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Michigan Domestic Partnership Laws

While the most common way for a couple to legally commit to each other is through marriage, domestic partnerships and civil unions are alternatives to marriage. In fact, before same-sex marriage was legalized, domestic partnerships and civil unions were the only options for same-sex couples to be joined legally and in turn receive some of the benefits available to married couples. Although same-sex and opposite-sex couples alike can now get married in every state, entering into a domestic partnership is still an option in some areas throughout the U.S. In Michigan, for example, while there's no statewide recognition of domestic partnerships, there are certain cities and counties where same-sex and opposite-sex couples can register as domestic partners.

Protecting Rights and Property Without Getting Married

For couples who are living together but don't want to get married, and either can't or don't want to enter into a domestic partnership or civil union, there is another option available: a cohabitation agreement. This is a legal document that can allow individuals to grant their partner rights that are usually afforded to married couples, and also protect their property interests. For example, a cohabitation agreement can define how property acquired during the relationship will be treated. This can be especially important if the couple has joint bank accounts or joint property.

While a cohabitation agreement is helpful in protecting your interests while in the relationship and in the event of a breakup, the best way to protect your partner's rights to inherit your property if you die is to make a will. Additionally, if you're concerned about what will happen if you become incapacitated, you can give your partner the right to make financial or health care decisions on your behalf by drafting a financial power of attorney or a health care power of attorney, respectively.

Michigan Domestic Partnership Laws at a Glance

As mentioned above, Michigan doesn't have a state law that authorizes or recognizes domestic partnerships. There are local governments, however, that do recognize domestic partnerships. The table below provides information about the cities and counties in Michigan that recognize domestic partnerships, with links to relevant websites.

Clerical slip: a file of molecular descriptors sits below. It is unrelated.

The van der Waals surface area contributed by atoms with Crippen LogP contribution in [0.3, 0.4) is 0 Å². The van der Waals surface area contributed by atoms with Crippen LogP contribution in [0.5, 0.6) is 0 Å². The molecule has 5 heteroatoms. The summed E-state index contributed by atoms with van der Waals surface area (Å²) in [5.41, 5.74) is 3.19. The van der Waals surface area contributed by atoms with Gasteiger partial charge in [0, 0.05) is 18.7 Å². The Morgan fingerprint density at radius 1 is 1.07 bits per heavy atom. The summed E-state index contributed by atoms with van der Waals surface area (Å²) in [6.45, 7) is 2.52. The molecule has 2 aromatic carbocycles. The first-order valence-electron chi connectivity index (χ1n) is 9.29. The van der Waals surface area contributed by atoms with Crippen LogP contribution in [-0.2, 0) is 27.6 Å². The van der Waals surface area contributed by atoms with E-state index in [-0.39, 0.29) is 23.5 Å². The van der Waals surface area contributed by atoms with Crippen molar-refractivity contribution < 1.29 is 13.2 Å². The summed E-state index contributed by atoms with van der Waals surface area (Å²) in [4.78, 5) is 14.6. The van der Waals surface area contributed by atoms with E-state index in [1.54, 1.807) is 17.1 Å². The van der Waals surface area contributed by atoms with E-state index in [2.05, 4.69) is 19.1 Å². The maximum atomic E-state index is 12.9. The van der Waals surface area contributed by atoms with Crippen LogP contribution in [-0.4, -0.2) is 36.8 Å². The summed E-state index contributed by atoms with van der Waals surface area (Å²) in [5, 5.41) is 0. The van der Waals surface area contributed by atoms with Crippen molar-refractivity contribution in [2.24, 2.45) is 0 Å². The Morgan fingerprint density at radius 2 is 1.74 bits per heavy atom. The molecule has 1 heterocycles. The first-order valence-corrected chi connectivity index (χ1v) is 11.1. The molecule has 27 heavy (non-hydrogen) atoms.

No statewide recognition of domestic partnerships in Michigan.

Local Governments in Michigan that Recognize Domestic Partnerships

The following cities and counties in Michigan recognize domestic partnerships:

General Qualifications to Register a Domestic Partnership

Each local government will have its own conditions for couples to register as a domestic partnership. Generally, however, domestic partners are two people who are:

  • At least 18 years old;
  • Not already married or in a domestic partnership with someone else;
  • Not related by blood in a way that would prevent them from marrying; and
  • In a relationship of mutual support, caring, and commitment.

Related Statute(s)

Michigan Compiled Laws

Note: State laws are always subject to change through the passage of new legislation, rulings in the higher courts (including federal decisions), ballot initiatives, and other means. While we strive to provide the most current information available, please consult an attorney or conduct your own legal research to verify the state law(s) you are researching.

Michigan Domestic Partnership Laws: Related Resources

For more information and resources related to this topic, you can visit the links below

Have Questions About Domestic Partnerships in Michigan? Talk to a Lawyer

Even though there's no statewide recognition of domestic partnerships in Michigan, there are certain local governments that do recognize these legal relationships. If you'd like to learn more about Michigan domestic partnership laws, or other laws related to domestic relations, you should speak to an experienced family law attorney near you today.

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